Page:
Tomorrow is the 10th Annual National Wear Red Day to bring awareness to heart disease which is the number one cause of death in women. I’ll be wearing my red dress pin in honor of my mother, grandmother and other loved ones who have battled heart disease.
Most people don’t realize that heart disease is so prevalent but it kills women at a rate of one per minute. When you add the loss of men in the mix heart disease kills someone every 38 seconds and it is America’s overall number 1 killer.
There are things we can all do to help prevent or minimize heart disease.
1. Exercise regularly. Studies have shown that 150 minutes of moderate exercise every week reduces the risk of heart disease. It also helps with weight control.
My challenge as many of us is working up to this amount. It’s important for health.
2. Eat a healthy diet. The American Heart Association recommends eating a variety of nutritious foods including vegetables, fruits, whole-grains, fish and healthy oils. You’ll want to limit or eliminate sugar-sweetened drinks.
Of course these healthy foods should be cooked in ways that doesn’t involve adding fat such as baking, broiling or stewing.
3. Maintain healthy weight. Being overweight is a risk factor for heart disease and stroke. The extra weight makes the heart work harder and can raise blood pressure.
All 148 million Americans overweight like me need to work on getting tour BMI (Body Mass Index) in the healthy weight range of 18.5 – 24.9.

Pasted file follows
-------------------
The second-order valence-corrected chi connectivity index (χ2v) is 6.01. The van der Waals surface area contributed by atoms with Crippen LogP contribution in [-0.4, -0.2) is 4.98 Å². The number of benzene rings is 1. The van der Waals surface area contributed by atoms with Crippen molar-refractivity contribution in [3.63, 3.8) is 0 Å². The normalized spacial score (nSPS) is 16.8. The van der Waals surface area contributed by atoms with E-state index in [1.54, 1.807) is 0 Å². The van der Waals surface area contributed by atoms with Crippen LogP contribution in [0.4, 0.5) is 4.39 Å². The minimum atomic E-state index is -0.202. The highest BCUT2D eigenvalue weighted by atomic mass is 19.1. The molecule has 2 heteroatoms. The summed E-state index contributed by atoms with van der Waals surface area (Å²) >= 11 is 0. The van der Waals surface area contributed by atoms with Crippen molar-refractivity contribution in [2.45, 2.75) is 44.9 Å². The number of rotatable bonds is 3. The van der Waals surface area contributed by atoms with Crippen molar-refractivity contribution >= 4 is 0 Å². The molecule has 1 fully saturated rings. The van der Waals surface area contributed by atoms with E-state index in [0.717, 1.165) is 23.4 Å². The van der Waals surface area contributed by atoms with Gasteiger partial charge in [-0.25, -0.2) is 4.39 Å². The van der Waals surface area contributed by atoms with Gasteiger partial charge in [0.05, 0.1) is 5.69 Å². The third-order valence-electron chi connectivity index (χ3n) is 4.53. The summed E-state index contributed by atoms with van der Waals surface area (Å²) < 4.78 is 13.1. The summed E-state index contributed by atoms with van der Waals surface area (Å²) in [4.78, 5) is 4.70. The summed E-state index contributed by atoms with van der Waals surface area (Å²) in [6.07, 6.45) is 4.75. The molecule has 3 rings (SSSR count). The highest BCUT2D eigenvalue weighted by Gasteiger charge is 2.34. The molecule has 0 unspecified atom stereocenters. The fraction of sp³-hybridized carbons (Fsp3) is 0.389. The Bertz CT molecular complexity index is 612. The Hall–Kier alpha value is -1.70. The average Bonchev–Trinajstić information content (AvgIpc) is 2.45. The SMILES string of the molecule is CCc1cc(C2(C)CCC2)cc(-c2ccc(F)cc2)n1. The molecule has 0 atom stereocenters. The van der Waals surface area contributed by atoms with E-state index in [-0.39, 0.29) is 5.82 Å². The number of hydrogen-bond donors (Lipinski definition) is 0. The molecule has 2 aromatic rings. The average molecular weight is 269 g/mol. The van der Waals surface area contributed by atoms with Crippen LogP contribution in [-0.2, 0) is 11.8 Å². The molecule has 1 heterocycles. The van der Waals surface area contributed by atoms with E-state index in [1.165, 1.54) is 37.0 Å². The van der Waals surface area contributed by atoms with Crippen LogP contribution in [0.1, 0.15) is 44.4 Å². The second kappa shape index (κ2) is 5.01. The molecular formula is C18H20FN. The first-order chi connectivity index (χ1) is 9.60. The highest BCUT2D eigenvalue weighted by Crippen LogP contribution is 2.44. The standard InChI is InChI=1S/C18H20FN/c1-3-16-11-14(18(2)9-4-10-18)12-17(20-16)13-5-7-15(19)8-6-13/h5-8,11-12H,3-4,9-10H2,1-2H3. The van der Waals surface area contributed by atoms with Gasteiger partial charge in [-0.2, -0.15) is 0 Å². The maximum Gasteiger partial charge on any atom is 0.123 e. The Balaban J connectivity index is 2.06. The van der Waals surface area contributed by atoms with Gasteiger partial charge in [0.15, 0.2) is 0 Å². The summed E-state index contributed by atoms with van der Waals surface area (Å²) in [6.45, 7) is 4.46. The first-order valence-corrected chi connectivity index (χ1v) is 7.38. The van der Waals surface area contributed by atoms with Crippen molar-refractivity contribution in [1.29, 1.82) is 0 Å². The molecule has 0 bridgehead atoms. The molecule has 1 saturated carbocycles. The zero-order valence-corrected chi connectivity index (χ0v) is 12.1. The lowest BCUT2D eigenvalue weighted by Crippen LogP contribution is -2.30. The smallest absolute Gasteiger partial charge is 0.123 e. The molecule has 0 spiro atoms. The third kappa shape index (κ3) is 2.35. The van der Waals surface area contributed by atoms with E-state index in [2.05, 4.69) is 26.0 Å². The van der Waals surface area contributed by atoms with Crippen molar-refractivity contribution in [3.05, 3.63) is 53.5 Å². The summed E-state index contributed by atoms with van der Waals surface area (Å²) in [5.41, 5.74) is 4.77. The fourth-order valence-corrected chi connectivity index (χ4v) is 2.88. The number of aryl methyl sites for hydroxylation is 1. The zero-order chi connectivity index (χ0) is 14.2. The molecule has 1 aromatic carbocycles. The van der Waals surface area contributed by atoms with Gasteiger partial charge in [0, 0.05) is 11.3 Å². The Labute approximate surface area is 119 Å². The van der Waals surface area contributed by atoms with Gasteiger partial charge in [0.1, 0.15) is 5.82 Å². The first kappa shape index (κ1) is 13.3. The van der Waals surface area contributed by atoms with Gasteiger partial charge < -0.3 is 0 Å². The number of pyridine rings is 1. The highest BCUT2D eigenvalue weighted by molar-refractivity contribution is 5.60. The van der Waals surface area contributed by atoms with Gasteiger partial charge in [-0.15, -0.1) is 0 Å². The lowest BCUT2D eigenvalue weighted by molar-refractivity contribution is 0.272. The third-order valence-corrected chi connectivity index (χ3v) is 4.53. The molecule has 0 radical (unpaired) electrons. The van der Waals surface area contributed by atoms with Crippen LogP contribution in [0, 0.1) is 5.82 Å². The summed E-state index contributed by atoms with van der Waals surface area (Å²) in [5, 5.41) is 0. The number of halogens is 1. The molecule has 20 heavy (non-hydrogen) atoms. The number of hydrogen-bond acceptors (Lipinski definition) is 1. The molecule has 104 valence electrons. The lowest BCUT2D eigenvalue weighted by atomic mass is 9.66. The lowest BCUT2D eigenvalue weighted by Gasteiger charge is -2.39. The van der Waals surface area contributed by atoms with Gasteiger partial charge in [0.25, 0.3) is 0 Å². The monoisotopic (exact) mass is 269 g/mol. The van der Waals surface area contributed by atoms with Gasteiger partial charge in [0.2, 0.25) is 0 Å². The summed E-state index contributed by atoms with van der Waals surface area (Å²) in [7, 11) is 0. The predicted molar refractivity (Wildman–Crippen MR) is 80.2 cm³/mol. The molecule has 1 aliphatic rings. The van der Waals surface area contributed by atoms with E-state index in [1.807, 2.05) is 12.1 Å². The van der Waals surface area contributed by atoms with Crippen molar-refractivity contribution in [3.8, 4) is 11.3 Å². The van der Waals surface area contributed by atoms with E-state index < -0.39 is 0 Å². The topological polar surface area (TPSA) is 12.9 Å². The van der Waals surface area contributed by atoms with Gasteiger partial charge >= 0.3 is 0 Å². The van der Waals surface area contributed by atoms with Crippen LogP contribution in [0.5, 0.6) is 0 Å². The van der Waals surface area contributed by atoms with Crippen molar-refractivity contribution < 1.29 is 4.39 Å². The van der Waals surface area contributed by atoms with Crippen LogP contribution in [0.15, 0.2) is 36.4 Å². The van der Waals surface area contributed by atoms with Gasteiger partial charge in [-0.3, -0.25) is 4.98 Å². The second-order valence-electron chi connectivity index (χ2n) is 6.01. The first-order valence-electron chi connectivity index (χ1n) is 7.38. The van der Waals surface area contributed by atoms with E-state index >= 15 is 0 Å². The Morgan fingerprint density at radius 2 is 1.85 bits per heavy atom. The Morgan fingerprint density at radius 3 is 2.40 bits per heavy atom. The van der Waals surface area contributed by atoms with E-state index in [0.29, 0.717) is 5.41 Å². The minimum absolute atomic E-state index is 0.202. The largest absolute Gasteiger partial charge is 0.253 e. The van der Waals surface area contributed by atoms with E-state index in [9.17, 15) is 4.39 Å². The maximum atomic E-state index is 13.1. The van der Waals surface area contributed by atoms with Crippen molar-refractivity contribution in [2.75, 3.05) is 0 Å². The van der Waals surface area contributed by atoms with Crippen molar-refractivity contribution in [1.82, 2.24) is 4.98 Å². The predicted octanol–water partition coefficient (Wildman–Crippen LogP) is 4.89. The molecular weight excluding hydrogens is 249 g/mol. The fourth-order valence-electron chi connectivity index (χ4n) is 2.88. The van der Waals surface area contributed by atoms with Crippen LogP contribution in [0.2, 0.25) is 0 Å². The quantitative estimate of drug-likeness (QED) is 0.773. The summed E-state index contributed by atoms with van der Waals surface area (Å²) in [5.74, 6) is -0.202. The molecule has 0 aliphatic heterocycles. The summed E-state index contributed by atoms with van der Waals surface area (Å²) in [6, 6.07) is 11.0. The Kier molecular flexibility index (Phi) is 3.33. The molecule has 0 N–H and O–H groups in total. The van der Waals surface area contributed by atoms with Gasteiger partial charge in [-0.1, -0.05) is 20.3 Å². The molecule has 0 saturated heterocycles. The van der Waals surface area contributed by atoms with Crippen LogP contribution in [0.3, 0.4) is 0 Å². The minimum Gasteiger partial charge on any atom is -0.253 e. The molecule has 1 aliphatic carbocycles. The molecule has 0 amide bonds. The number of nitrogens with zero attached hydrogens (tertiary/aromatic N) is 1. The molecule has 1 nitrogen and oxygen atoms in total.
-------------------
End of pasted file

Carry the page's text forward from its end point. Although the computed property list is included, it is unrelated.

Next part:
3. Stop Smoking. Smoking is the most preventable risk factor for heart disease. If you don’t smoke but are around it then you are still at risk as thousands of nonsmokers experience health issues related to exposure.
It’s never too late to quit and the risk of heart disease can return to the same as non-smokers in time.
4. Medical Compliance. It’s amazing how many people don’t take medications that can mitigate risk factors. If you are prescribed medications for heart disease, hypertension, and diabetes take them!
Given my personal and family medical histories I’m working on several of these preventive measures. You’ll find lots of valuable resources on the GoRedForWomen.org website including a family tree document where you can map risk factors in your immediate family.
Will you wear red tomorrow and help raise awareness of heart disease in women?